Friday, 22 December 2006

The strange echo of Prime Ministerial corruption

He's the Prime Minister of one of the richest and most powerful countries in the world. His nation’s $2 trillion economy relies on its reputation as an open market, free of corruption and sleaze. He is overweeningly proud of his country and its place in the world. Yet he has just been interviewed for 17 hours by investigators - not as a suspect, mind; as a witness. It is a lasting shame to his countrymen.

And we should know, because we have just been through the same thing.

Dominique de Villepin has been interviewed by judges investigating the Clearstream Affair. This sordid tale involves a secret Luxembourg bank account stuffed full of deposits, some of which were apparently made by UMP Interior Minister Nicolas Sarkozy. Mr. de Villepin admits that in 2004, as Foreign Minister, he asked a secret service agent to investigate the list of accounts. It now looks suspiciously like the mysterious slush-fund was deliberately set up to smear Mr. Sarkozy, whose ambition to succeed Jacques Chirac as President is no secret.

Mr. de Villepin's political career is in tatters. Widely recognised as President Chirac's anointed heir, it now seems impossible that he can challenge Mr. Sarkozy for the presidential nomination of the (Gaullist) Union for a Popular Majority.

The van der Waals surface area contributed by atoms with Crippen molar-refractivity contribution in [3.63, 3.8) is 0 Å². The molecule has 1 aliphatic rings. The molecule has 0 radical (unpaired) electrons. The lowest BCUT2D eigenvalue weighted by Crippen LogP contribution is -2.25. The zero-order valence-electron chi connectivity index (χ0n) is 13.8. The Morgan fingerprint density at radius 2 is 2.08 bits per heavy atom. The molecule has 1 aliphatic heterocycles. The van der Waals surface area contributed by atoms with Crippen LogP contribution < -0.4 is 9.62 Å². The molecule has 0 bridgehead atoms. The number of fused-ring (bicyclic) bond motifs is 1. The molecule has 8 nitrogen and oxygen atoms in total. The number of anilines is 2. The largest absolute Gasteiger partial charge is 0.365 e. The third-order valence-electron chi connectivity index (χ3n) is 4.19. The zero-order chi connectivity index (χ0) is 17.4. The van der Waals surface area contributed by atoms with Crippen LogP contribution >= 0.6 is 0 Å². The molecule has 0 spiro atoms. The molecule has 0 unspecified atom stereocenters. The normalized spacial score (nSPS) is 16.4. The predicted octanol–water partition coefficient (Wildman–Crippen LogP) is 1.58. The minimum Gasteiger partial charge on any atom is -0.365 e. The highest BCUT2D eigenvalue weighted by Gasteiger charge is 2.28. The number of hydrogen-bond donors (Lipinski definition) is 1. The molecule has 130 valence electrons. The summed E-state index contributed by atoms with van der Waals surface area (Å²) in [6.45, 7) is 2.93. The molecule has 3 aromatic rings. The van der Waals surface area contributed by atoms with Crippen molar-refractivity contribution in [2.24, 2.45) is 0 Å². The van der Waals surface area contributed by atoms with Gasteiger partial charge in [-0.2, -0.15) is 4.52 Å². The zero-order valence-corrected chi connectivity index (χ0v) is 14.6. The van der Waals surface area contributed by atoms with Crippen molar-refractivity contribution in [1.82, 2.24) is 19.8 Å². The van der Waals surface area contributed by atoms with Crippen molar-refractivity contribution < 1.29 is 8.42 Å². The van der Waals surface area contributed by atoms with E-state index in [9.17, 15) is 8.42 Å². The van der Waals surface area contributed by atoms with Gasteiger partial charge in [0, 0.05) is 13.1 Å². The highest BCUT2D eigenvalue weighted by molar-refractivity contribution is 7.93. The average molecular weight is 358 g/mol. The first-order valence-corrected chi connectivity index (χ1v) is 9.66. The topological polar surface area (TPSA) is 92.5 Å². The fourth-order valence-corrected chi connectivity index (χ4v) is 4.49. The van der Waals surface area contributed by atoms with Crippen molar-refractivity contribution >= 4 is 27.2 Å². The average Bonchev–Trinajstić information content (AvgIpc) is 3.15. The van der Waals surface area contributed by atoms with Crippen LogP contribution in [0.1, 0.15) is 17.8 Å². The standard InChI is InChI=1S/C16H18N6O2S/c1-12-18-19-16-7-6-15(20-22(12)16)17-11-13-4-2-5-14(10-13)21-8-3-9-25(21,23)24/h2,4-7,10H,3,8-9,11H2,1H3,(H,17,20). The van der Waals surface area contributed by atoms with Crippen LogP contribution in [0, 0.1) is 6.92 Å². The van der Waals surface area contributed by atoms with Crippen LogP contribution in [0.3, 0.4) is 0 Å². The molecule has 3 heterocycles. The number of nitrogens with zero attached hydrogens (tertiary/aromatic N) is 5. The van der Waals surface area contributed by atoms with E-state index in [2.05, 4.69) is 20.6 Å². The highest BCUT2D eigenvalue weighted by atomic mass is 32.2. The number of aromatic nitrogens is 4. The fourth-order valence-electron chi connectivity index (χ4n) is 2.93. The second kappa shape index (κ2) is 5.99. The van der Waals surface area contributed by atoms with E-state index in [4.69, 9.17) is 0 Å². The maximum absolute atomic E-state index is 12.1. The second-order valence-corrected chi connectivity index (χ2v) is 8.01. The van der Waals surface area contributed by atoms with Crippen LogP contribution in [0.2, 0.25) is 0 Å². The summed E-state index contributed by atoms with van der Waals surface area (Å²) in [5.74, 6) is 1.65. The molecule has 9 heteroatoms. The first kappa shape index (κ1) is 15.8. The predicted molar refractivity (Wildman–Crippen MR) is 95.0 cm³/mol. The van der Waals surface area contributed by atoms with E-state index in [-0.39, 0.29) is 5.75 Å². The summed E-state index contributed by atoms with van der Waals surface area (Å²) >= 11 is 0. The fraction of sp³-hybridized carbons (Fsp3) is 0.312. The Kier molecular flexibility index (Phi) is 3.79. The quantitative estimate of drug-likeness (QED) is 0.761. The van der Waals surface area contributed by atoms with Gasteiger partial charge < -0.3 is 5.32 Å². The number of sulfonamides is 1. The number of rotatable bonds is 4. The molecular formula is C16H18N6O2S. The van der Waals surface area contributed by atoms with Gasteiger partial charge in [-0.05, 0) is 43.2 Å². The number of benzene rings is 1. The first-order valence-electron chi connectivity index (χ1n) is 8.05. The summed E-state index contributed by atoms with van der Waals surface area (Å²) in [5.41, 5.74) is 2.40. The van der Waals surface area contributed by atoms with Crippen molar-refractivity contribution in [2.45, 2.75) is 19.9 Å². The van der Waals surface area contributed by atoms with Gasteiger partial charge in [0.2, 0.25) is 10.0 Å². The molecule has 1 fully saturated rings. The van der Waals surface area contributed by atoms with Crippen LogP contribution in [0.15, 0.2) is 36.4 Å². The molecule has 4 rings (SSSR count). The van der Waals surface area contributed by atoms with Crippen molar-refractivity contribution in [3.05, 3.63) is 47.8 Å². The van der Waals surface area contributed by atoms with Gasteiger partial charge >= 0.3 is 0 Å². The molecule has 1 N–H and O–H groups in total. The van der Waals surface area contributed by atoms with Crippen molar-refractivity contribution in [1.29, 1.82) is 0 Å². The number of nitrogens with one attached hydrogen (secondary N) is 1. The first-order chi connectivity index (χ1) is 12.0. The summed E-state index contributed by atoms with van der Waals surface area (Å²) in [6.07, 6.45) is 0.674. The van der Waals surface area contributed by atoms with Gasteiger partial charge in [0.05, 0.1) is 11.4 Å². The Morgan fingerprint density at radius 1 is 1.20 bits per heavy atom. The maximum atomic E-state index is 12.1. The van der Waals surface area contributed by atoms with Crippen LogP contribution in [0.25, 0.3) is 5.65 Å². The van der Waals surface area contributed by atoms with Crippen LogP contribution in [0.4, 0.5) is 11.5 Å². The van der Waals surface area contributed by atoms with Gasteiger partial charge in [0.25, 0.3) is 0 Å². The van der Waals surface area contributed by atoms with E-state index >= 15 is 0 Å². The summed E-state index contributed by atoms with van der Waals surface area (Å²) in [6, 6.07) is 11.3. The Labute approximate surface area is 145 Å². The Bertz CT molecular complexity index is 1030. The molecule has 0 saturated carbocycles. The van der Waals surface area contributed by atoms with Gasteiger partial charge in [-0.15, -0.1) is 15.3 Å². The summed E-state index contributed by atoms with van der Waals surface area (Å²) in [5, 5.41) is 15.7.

One of the ongoing battles of my life is convincing people that not all politicians are irredeemably corrupt. The behaviour of two of the world's leading statesmen undermines that effort.

3 comments:

Kit said...

You will lose that battle. It is not that politicians are corrupt it is that government corrupts. Only weaker government will lead to less corruption.

Tristan said...

I think Lord Acton was correct...

I also think, that in general, people will always act in their own interests (not necessarily a bad thing, your interest could be in the welfare of others...).

Anonymous said...

Willie Sutton, a great Depression era bank robber was asked why he robbed banks. He said, "Because that is where the money is."

When government controls half or more of a economy, that is where the money is. Robbing a quick stop store will get you a few hundred dollars and ten years in jail. Go into government and you can get three pensions, 'consulting contracts', private-public partnership and turn residential property into commerical.